Constellation: Cancer
Right Ascension: 08h 54m 48.9s
Declination: +20° 06′ 31″
Distance: 3.5 billion ly
Star InactiveStar InactiveStar InactiveStar InactiveStar Inactive

While it might not look impressive in this image, consider that most of the stars visible in this image are only a few thousand light years away, while OJ 287 is 3.5 billion light years away. What powers this system is a black hole, and not just any black hole, but a super massive black hole. It is among one of the largest found at a mass of 18 billion solar masses. But there is more, it is orbited by another black hole. The companion's orbit is decaying and is expected to merge with the central black hole within 10,000 years.

This "star" was originally assumed to be a variable star with a 11-12 year cycle. It wasn't until the red shift of its spectrum was measured placing it at its extreme distance. When these types of objects were originally discovered, it was quite the mystery of what could be generating that amount of energy. It wasn't until the theories of black holes that this amount of energy could be explained. Quasars, of which OJ 287 is a type of, are powered by super massive black hole at the center of a galaxy. In falling matter to the black hole's accretion disk creates the energy. The energy is generated by intense gravitational forces and friction in the accretion disk. A typical quasar consumes 10 to 1000 solar masses per year.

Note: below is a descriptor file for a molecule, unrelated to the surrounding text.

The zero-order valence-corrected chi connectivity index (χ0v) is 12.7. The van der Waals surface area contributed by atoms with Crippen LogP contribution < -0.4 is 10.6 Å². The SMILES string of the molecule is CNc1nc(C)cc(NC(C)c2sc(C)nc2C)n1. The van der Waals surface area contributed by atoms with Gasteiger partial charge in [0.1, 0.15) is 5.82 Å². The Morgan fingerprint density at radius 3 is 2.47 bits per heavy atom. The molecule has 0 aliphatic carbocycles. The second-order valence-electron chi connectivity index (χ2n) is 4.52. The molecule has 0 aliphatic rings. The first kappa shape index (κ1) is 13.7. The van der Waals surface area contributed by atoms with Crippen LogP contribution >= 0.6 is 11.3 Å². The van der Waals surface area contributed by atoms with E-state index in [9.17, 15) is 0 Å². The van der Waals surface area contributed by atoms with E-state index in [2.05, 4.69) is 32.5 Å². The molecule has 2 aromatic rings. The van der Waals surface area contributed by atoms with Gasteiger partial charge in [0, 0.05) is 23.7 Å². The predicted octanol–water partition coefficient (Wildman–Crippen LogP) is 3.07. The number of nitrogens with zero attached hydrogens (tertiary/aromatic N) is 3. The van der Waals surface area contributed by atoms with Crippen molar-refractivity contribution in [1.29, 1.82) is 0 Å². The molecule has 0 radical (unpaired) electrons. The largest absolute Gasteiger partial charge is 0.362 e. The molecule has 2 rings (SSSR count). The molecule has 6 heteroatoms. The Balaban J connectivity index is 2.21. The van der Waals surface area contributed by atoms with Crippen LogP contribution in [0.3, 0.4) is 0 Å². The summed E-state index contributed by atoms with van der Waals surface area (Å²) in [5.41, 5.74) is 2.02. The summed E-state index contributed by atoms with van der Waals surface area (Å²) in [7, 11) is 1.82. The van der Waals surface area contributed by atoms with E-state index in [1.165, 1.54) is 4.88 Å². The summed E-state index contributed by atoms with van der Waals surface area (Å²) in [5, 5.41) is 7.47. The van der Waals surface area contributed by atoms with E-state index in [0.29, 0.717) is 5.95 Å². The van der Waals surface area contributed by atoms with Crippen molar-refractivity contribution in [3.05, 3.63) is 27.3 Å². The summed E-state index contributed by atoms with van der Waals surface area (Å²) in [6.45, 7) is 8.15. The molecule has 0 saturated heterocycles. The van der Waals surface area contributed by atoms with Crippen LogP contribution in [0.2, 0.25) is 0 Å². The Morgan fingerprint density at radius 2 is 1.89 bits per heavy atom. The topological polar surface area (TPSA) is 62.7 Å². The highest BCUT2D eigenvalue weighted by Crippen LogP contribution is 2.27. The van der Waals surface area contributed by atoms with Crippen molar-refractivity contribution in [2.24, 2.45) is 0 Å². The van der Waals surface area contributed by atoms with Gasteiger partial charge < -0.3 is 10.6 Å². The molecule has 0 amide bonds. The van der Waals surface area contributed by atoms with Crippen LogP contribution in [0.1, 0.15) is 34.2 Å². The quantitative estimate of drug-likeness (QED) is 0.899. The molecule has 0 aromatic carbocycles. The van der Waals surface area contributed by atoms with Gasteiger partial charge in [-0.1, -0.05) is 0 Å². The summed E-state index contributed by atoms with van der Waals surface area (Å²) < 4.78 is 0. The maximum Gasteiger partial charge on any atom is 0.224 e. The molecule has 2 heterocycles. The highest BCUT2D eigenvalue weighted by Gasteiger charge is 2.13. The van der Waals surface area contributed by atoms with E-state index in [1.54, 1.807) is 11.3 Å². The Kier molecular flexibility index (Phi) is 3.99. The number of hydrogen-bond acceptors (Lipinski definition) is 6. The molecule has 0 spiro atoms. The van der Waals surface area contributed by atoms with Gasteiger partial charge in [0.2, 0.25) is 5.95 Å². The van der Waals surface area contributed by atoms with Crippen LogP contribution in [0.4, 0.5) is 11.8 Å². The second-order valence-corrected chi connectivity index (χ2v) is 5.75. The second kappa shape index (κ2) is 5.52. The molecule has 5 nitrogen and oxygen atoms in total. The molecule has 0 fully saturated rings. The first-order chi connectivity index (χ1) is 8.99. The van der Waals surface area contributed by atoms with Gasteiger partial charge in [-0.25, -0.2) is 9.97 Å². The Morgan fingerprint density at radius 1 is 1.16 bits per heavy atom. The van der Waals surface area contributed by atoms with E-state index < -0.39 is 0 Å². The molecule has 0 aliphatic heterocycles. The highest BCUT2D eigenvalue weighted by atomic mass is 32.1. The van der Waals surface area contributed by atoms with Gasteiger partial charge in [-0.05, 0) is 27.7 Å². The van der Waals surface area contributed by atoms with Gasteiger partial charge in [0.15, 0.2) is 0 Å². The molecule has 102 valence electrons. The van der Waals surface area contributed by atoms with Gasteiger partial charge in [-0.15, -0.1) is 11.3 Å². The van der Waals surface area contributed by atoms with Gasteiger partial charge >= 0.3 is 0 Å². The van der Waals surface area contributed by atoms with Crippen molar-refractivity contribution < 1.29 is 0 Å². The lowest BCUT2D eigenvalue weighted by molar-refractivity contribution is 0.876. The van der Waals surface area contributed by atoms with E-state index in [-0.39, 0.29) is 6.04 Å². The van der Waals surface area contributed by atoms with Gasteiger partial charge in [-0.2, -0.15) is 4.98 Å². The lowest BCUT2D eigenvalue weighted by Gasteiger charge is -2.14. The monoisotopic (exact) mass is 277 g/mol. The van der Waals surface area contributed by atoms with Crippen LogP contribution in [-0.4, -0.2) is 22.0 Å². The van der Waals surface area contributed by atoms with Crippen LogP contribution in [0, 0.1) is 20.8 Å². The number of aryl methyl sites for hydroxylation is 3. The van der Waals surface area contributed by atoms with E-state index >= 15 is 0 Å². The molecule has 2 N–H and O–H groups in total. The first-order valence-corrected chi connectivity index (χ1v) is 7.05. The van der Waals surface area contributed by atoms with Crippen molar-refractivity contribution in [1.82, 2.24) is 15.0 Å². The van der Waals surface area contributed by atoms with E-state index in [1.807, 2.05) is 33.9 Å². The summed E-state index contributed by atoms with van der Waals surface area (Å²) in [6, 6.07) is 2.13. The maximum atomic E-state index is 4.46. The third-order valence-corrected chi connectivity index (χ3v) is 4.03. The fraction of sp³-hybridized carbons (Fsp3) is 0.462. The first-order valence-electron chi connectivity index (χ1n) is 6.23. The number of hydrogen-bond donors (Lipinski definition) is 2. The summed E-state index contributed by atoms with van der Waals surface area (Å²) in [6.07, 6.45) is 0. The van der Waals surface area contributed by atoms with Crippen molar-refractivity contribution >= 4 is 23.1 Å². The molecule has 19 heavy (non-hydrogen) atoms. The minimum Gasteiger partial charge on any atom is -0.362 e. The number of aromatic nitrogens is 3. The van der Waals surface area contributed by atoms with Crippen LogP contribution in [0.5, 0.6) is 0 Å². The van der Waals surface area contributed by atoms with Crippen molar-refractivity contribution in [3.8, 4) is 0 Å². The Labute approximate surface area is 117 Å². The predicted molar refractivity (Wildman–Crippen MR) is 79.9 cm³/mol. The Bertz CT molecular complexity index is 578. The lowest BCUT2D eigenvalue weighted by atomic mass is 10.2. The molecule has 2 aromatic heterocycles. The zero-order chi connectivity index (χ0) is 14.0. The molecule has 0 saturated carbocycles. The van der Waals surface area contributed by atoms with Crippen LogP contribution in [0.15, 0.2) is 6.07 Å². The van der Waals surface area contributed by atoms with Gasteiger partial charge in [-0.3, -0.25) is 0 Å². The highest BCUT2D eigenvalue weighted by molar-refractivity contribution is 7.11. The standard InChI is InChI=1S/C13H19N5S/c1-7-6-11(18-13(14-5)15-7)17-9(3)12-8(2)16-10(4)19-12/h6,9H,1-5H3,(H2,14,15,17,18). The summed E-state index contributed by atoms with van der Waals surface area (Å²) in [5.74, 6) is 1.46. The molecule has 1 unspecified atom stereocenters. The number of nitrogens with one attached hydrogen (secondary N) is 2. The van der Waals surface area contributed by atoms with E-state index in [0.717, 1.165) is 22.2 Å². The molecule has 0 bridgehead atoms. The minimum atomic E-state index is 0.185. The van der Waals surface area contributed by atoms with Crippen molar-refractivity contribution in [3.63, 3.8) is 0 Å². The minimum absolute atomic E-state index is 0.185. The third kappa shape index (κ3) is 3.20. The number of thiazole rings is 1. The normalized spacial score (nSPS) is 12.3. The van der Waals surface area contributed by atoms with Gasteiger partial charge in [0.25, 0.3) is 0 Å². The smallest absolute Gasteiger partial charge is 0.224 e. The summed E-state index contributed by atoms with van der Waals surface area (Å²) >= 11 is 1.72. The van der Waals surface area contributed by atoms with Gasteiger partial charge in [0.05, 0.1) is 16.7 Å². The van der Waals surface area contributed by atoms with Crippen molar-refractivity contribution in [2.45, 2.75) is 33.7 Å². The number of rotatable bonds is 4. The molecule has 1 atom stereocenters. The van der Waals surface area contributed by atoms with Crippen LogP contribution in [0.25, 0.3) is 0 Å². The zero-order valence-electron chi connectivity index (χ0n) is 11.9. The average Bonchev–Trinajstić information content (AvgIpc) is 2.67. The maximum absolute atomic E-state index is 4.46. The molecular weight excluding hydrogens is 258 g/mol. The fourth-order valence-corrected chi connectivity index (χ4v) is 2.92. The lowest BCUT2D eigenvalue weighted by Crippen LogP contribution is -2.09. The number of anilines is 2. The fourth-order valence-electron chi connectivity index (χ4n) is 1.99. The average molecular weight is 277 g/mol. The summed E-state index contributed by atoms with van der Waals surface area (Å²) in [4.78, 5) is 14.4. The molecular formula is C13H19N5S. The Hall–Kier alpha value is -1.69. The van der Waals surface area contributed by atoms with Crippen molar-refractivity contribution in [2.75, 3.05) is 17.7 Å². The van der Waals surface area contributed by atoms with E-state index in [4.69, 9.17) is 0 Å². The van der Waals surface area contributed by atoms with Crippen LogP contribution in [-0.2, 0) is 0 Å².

OJ 287 is considered a blazar, which is a type of quasar where the jets emitted perpendicular to the accretion disk point in the general direction of Earth, increasing the brightness of the object.

If that isn't enough, there is always the nice "carbon" star T Cnc in the upper left corner. A carbon star is usually a red giants variables with lots of carbon in their outer gas shell. It is very good at absorbing other colors from the star, resulting in a deep reddish-orange hue.

Telescope: EDT 80mm Reftactor
Camera: Atik 314l+